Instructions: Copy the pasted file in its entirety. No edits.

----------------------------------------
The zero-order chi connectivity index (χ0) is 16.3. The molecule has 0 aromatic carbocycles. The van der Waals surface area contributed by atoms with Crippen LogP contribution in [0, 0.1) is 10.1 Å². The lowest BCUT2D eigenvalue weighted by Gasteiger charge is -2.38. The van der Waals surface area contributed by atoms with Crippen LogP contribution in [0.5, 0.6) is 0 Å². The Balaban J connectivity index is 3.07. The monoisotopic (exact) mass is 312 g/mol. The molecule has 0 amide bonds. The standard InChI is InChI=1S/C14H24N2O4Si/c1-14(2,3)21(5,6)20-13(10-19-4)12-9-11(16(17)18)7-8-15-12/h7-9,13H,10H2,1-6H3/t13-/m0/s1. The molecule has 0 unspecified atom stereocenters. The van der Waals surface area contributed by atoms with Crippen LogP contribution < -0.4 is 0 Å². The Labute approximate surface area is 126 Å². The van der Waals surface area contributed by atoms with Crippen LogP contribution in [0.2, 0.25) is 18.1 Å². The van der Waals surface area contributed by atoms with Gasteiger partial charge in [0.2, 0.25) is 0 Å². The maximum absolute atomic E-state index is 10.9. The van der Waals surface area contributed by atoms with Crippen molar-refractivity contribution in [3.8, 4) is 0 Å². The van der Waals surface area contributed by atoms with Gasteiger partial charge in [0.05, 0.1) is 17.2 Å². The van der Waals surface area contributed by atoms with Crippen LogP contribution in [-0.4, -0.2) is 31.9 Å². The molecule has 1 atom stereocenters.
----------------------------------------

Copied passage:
The zero-order chi connectivity index (χ0) is 16.3. The molecule has 0 aromatic carbocycles. The van der Waals surface area contributed by atoms with Crippen LogP contribution in [0, 0.1) is 10.1 Å². The lowest BCUT2D eigenvalue weighted by Gasteiger charge is -2.38. The van der Waals surface area contributed by atoms with Crippen LogP contribution in [0.5, 0.6) is 0 Å². The Balaban J connectivity index is 3.07. The monoisotopic (exact) mass is 312 g/mol. The molecule has 0 amide bonds. The standard InChI is InChI=1S/C14H24N2O4Si/c1-14(2,3)21(5,6)20-13(10-19-4)12-9-11(16(17)18)7-8-15-12/h7-9,13H,10H2,1-6H3/t13-/m0/s1. The molecule has 0 unspecified atom stereocenters. The van der Waals surface area contributed by atoms with Crippen LogP contribution < -0.4 is 0 Å². The Labute approximate surface area is 126 Å². The van der Waals surface area contributed by atoms with Crippen LogP contribution in [0.2, 0.25) is 18.1 Å². The van der Waals surface area contributed by atoms with Gasteiger partial charge in [0.2, 0.25) is 0 Å². The maximum absolute atomic E-state index is 10.9. The van der Waals surface area contributed by atoms with Crippen molar-refractivity contribution in [3.8, 4) is 0 Å². The van der Waals surface area contributed by atoms with Gasteiger partial charge in [0.05, 0.1) is 17.2 Å². The van der Waals surface area contributed by atoms with Crippen LogP contribution in [-0.4, -0.2) is 31.9 Å². The molecule has 1 atom stereocenters.